Newspaper Articles re 185th N.Y.V.

During the 1930s and 1940s, the nephew of Charles A. Bunnell, Herman E. Bunnell, wrote several items for a newspaper in the near vicinity of Marathon, New York. Unfortunately, when the pieces were clipped neither the banner nor date was recorded. Charles E. Bunnell has been kind enough to transcribe two of these articles which make mention of the 185th and to send them to me.

NEWSPAPER: Unknown; possibly Whitney Point NY Reporter
DATE: March or April 1935
AUTHOR: Herman E. Bunnell


The Battle of Gravely Run

On March 29, 1865, the battle of Gravely Run in Virginia was fought in which the 185th New York regiment and the 198th Pennsylvania regiment were engaged. The Col. of the 198th was badly wounded and his horse killed and they fell back and left the 185th without support. The Confederate fire was close and rapid. About 180 men in the 185th were hit and over 30 killed. Company G. had perhaps more casualties than other companies. I think they carried the flag. Among the killed in Co. G. were 2nd Lieutenant Miner, color bearer Ezra Carter, Charles A. Bunnell and ___ Reed. One man who was in the battle said they were marching through the brush and one line of men rose and fired then dropped. Then another line rose and fired and dropped, and a third line also. One veteran who had been through the war said the Confederates fired a regular blizzard of bullets into the unsupported 185, the worst that he had ever seen.
Isaac Sherwood said that as they were going in that Lieut. Miner came along and said, "Maybe we will never drink again together." and handed him a drink and in a few minutes he was killed.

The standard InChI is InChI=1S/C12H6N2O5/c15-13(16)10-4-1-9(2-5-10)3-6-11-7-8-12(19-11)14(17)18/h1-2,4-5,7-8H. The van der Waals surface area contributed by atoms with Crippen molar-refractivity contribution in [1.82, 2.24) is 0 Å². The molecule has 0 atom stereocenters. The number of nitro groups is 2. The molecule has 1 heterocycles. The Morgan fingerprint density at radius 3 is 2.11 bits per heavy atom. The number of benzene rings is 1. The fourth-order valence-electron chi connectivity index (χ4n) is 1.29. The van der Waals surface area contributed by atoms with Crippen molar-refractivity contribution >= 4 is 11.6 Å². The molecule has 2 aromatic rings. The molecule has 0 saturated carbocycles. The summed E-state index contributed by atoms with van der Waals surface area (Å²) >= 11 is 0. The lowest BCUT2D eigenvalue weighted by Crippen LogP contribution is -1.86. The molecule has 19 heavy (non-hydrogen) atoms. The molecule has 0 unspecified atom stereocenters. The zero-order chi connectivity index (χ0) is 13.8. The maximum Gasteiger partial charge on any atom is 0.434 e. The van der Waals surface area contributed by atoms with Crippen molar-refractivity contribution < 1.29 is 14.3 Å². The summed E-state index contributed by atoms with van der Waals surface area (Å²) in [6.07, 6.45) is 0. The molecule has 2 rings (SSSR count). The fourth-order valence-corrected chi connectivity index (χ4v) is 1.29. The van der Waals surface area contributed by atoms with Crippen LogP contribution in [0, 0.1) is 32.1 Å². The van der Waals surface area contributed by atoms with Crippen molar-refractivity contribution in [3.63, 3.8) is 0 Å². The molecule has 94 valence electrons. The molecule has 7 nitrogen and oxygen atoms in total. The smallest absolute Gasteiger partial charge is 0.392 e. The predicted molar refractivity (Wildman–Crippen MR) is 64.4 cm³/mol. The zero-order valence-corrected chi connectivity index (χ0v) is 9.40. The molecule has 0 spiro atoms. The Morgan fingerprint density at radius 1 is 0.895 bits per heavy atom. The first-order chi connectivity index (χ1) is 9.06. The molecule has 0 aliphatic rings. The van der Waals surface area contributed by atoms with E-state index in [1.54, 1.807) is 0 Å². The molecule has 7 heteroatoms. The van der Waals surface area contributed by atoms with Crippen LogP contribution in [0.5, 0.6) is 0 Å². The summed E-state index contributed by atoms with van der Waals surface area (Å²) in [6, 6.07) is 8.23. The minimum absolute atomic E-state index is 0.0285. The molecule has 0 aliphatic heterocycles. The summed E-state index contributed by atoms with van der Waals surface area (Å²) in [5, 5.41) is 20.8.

Gravely Run was fought between 4 o'clock and dark.
Charles A. Bunnell was killed in the brush and lay where he fell until the next morning. The next morning he was buried and his grave marked and Ezra Carter was buried in the open.
After Gen. Lee had surrendered Mr. George Tanner was sent down to get Ezra Carter's body and he also brought back Charles Bunnell's body. He got an escort of soldiers to go with him. They got Carter's body and then went to look for Bunnell's and found it. He shouted and the soldiers came with bayonets fixed, thinking he might have been attacked. There were guns lying about and they picked them up and put one in each coffin. Father (Wm. H. Bunnell) bought one of them. It is an Enfield musket made in England in 1863. It was picked up in the road and on the stock were wheel marks where it had been run over. The musket is marked R. I. S. It may have been a Confederate gun, as they had a good many of those English guns.
The 185th was marched and fought until April 9th and was in the battle line at Appomattox..
On one 9th of April I saw Isaac Sherwood and said to him, "Where were you a certain number of years ago?" He said, "I don't know." I told him Gen. Lee surrendered that day. Then he said, "I was in the battle line and saw the white flag come out and we were glad to see it."
The first Lieut. Hiram Clark sang "Hail Columbia" and marched his men behind the fence and they squatted down and a shell came over and struck and killed him -- the last man killed in the army of the Potomac. The 185th and other infantry regiments were called foot cavalry.
Another man in Co. G. was Abram Holland, brother-in-law of Charles A. Bunnell. He was on a furlough and said he would never come back alive. When he went in the battle of Gravely Run he gave his money and papers to the captain and said he would be killed but he came out without a scratch. Later he had the measles and died in a hospital in Washington. He was recovering from measles but so homesick. His wife, Sarah Bunnell Holland received two letters in the same mail. One said, "Come to Washington at once." The other said that he was dead. John Gardner Bunnell went and got the body. It was buried in East Berkshire.